Ill. Capitol Shooting Suspect Nabbed Twice

The man arrested a day after the murder of a Statehouse security guard was handcuffed by police just 40 minutes after the violence — but then was let go, authorities said Thursday.

Police said Derek W. Potts (search) was initially stopped because an officer thought he matched the suspect's description. They declined to say whether they searched a bag he had with him or what he told them.

Authorities said Potts did not have the shotgun used in the killing or the silver, two-door foreign car linked to the shooter. In addition, reports in the first hours of the manhunt described the gunman as having blonde hair. Potts has brown hair.

Potts, 24, is charged with first-degree murder, accused of walking into the Statehouse's main entrance Monday and shooting security guard William Wozniak (search) once in the chest, then walking away.

He was finally arrested in the case early Tuesday, 17 hours after he was first stopped outside a spaghetti restaurant. In that time, he traveled around town, visited two restaurants and changed clothes.

Springfield police were investigating whether officers followed procedure, Deputy Police Chief Jim Burton said.

Police Chief Donald Kliment said it was "unfortunate" that the officers who initially detained Potts let him go, but asked that the case be judged in its entirety.

"In the chaos that follows an event like that which occurred at the Capitol on Monday, sometimes all the relevant information is not available to officers right away," Kliment said in a statement.

Potts, a recent college dropout, is being held on $20 million bond.

Gov. Rod Blagojevich (search) and more than 300 people filled a Baptist church in Petersburg for Wozniak's funeral Thursday. Friends remembered Wozniak as a family man who loved his two teenage children and enjoyed jokes and tinkering on projects around the house.

Authorities have said they know of no motive for his shooting; the governor was not in Springfield at the time, and the Legislature was not in session.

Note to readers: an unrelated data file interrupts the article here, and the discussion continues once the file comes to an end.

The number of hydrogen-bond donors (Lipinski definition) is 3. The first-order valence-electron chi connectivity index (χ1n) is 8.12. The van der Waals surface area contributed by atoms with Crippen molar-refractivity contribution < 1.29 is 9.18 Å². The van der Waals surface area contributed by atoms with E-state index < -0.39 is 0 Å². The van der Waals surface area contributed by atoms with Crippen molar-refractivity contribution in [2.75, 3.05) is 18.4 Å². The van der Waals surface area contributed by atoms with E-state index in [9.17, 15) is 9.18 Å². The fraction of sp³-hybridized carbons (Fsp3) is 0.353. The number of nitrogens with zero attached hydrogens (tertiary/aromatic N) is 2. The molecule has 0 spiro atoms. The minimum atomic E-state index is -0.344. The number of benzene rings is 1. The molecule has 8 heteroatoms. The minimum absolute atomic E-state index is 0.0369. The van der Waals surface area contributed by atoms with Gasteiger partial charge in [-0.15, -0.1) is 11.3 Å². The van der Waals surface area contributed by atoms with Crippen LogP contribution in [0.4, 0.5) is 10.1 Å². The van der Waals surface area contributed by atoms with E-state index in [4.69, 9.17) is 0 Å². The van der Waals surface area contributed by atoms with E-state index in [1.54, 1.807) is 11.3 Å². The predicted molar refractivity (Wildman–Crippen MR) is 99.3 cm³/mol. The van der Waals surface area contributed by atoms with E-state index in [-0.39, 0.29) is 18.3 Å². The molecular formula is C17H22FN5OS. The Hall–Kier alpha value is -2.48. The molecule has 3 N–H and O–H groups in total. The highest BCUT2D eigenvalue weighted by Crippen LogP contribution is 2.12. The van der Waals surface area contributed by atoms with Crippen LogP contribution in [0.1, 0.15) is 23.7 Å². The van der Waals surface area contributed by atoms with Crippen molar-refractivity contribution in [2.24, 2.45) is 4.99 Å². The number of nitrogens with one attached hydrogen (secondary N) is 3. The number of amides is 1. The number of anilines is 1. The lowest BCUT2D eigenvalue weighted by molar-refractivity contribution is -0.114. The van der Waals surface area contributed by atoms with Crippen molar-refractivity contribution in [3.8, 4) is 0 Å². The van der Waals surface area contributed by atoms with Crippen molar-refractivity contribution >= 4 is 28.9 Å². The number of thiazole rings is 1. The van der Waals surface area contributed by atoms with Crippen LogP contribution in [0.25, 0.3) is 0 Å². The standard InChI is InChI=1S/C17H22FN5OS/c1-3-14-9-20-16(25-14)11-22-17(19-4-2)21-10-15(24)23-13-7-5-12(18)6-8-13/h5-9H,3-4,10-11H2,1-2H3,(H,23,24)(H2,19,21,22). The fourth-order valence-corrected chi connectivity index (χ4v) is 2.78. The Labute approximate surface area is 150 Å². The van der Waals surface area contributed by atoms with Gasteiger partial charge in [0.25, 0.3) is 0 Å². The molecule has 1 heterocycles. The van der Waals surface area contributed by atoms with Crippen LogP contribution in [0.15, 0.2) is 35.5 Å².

Another guard said Thursday that Potts visited the Capitol about three hours before the shooting and wandered around the first floor for 15 minutes or so. "He looked like any other tourist," Craig Glossop said.

His mother said Potts has been institutionalized five times, and has been diagnosed with bipolar disorder, hypomania and schizophrenia.

"At times he would hear voices," she said in a letter to the Chicago Tribune. "There were times the medication worked and other times it did not."

She expressed sympathy for Wozniak's family: "We are filled with sorrow for all the suffering this horrible situation has caused for so many."

Wozniak was unarmed when he was shot and not wearing a bullet-proof vest, although a handful of vests were available. Secretary of State Jesse White, who oversees security at the Capitol, said he has never required guards to wear them.

Spokesman Randy Nehrt said Thursday that all security guards will now be outfitted with vests.

According to state records, Potts' father, William, worked for the state Department of Financial Institutions as an examiner until 2002. Authorities did not immediately comment on the father's tenure there.